Today’s veteran: Jim Paulk, 85
Service: Navy 5 years active duty; Navy Reserve 5 years
Duties: Electronics officer; chief engineer; diving officer
Rank: Lieutenant in active duty Navy; Lieutenant commander in Navy Reserve
Recognitions: National Defense Service Medal
Duty stations: San Diego; New London, Conn.; Philadelphia; Baltimore and aboard APA Montrose and USS Redfin.
His story: Jim Paulk was enrolled at North Georgia College with many of his friends from Brunswick with plans to join the Marine Corps.
“I went there because all the other guys from Brunswick went there,” he said.
But during the end of his second year in college, Paulk decided to take a different career path from his classmates and was accepted in the Naval Academy with plans to serve aboard submarines.
“I loved North Georgia,” he said. “I read so much about submarine patrols during World War II, I thought it would be interesting hunting submarines.”
Paulk said he was aware of the dangers serving aboard diesel submarines, which had the highest casualty rates of any branch of the military during WWII.
“You don’t think about the
downside,” he said of the risks.
His first duty station turned out to be aboard the APA Monotrose, a surface vessel. He was on the crew when it took a Marine Corps task force to Kodiak Island in Alaska for a training exercise. The ship was later sent to Portland, Ore., to help bolster the local economy, which was struggling at the time.
His next duty station was aboard the USS Redfin, a diesel submarine that successfully completed six patrols during WWII.
The boat was cut in half and enlarged after it was decommissioned in 1946 and repurposed for radar picket duty in 1953. Paulk was part of the crew when the Redfin became a laboratory to test internal guidance systems for Polaris submarines.
Most of the crew was either officers or technicians from the companies designing the electronic equipment.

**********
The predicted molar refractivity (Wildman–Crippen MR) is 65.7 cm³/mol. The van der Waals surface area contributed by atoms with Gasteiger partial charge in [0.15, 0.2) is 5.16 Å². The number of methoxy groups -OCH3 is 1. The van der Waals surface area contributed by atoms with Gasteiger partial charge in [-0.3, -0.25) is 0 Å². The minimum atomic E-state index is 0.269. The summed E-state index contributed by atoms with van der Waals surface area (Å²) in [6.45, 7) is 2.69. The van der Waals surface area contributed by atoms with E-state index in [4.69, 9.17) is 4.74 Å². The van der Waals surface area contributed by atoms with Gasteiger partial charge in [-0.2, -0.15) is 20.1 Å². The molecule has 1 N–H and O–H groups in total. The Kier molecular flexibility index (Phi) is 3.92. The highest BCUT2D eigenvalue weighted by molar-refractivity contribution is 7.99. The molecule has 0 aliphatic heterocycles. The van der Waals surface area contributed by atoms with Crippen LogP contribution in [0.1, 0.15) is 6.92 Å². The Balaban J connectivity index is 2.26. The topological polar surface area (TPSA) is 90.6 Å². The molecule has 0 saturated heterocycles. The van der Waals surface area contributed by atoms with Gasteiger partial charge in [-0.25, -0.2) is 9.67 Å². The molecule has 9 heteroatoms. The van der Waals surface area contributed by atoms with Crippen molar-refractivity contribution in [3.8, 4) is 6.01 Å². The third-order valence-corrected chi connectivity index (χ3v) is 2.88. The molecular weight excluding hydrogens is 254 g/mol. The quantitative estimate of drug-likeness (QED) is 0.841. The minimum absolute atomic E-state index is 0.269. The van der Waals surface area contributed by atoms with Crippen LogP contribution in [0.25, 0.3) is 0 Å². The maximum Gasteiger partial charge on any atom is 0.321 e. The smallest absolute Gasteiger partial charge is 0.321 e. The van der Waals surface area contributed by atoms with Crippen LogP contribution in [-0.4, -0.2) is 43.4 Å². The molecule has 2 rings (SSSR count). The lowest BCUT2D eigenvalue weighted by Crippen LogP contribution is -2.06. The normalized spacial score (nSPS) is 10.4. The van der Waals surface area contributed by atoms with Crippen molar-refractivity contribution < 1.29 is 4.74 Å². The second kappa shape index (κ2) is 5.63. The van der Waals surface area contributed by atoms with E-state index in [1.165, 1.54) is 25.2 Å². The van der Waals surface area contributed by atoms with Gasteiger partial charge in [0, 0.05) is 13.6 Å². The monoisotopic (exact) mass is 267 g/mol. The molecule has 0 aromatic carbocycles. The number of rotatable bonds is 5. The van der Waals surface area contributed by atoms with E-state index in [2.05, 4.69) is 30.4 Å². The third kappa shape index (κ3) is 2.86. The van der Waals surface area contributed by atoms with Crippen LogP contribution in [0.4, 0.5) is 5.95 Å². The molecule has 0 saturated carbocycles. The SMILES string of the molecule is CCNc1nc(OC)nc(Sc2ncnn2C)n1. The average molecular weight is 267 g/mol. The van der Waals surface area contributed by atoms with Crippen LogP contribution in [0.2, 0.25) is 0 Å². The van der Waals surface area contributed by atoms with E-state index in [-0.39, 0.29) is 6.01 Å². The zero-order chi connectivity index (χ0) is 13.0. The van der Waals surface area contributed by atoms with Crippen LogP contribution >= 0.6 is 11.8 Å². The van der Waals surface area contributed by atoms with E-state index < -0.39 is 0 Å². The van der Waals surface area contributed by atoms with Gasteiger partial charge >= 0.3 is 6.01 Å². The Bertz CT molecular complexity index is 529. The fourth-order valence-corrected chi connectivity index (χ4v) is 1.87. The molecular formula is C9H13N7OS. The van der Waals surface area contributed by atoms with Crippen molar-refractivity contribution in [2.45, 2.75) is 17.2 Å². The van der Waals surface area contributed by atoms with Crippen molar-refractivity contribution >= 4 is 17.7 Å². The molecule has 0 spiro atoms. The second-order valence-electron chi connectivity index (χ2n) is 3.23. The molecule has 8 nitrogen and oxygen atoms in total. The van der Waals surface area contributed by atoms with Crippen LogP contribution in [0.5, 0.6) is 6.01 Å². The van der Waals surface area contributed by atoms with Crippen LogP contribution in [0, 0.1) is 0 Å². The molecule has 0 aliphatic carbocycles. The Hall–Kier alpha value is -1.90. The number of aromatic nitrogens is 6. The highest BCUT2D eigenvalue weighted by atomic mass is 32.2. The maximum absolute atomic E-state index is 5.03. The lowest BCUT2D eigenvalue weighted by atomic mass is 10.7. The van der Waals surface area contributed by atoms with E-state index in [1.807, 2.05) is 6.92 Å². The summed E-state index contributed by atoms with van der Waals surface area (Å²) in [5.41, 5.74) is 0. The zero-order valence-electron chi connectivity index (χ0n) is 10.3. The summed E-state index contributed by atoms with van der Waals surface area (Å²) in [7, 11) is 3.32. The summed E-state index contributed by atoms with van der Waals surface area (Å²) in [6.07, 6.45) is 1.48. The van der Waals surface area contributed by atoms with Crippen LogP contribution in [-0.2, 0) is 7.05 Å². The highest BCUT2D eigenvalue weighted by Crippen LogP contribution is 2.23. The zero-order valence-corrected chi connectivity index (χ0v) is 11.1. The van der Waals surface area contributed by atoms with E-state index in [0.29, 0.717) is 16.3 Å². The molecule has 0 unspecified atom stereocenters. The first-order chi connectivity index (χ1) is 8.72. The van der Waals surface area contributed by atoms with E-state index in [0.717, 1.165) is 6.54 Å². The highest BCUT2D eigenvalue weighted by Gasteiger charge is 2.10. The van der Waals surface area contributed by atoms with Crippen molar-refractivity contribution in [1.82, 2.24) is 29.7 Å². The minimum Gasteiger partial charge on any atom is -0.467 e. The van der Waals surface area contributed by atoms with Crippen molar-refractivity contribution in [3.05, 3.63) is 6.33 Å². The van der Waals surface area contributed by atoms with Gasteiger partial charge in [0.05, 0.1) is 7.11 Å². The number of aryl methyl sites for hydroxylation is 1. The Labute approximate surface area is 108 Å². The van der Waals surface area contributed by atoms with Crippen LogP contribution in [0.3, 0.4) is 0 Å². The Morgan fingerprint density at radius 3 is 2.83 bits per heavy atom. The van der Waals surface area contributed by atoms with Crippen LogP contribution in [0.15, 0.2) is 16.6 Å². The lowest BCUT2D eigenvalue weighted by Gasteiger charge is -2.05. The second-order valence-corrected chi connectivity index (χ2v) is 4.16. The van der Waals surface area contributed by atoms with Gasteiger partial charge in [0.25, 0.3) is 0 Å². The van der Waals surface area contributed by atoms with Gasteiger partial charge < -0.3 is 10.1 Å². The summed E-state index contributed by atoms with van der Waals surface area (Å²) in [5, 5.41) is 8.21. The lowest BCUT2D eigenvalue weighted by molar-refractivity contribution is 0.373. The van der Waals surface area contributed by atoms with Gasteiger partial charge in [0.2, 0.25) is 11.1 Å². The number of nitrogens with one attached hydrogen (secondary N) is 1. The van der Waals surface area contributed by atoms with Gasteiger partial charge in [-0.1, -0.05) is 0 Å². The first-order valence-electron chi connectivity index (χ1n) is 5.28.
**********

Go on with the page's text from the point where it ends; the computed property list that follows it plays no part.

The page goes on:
“We basically did everything first,” he said. “We took lots of voyages to test equipment.”
At the end of testing, the ship’s crew removed all the new equipment and the boat became part of the Navy’s fleet.
Shortly before Paulk decided to leave active duty, he said the death of a shipmate affected him greatly. The sailor was washed overboard by a large wave and was never found in the rough seas despite a day
searching for him.
Paulk also had several frightening experiences on the Redfin, including the time he was on the bridge during a storm when a large wave crashed over the hull. He estimated his was under as much as 20 feet of water from the wave.
“I thought for a while I was going to die on the bridge,” he said.
One sailor was washed overboard and rescued, while another one suffered a broken nose during the storm.
Paulk said he decided to leave active duty after five years to enter the job market. He had already spent two years in college, followed by four years at the Naval Academy, and he believed his education and experience would give him an advantage over a 22-year-old college graduate.
“Thinking strategically, I thought it was time to do it now,” he said of leaving active duty.
Paulk accepted a job in Baltimore and continued to serve another five years in the Navy Reserve.
His Navy career has had a lasting impact on his life that remains to this day, he said.
“You learned not to procrastinate,” he said. “We had our share of emergencies and problems. Everything you do on a submarine is rigorous.”
Our Veterans runs Wednesdays. Contact Gordon Jackson at firstname.lastname@example.org or at 912-464-7655 to suggest a veteran for a column.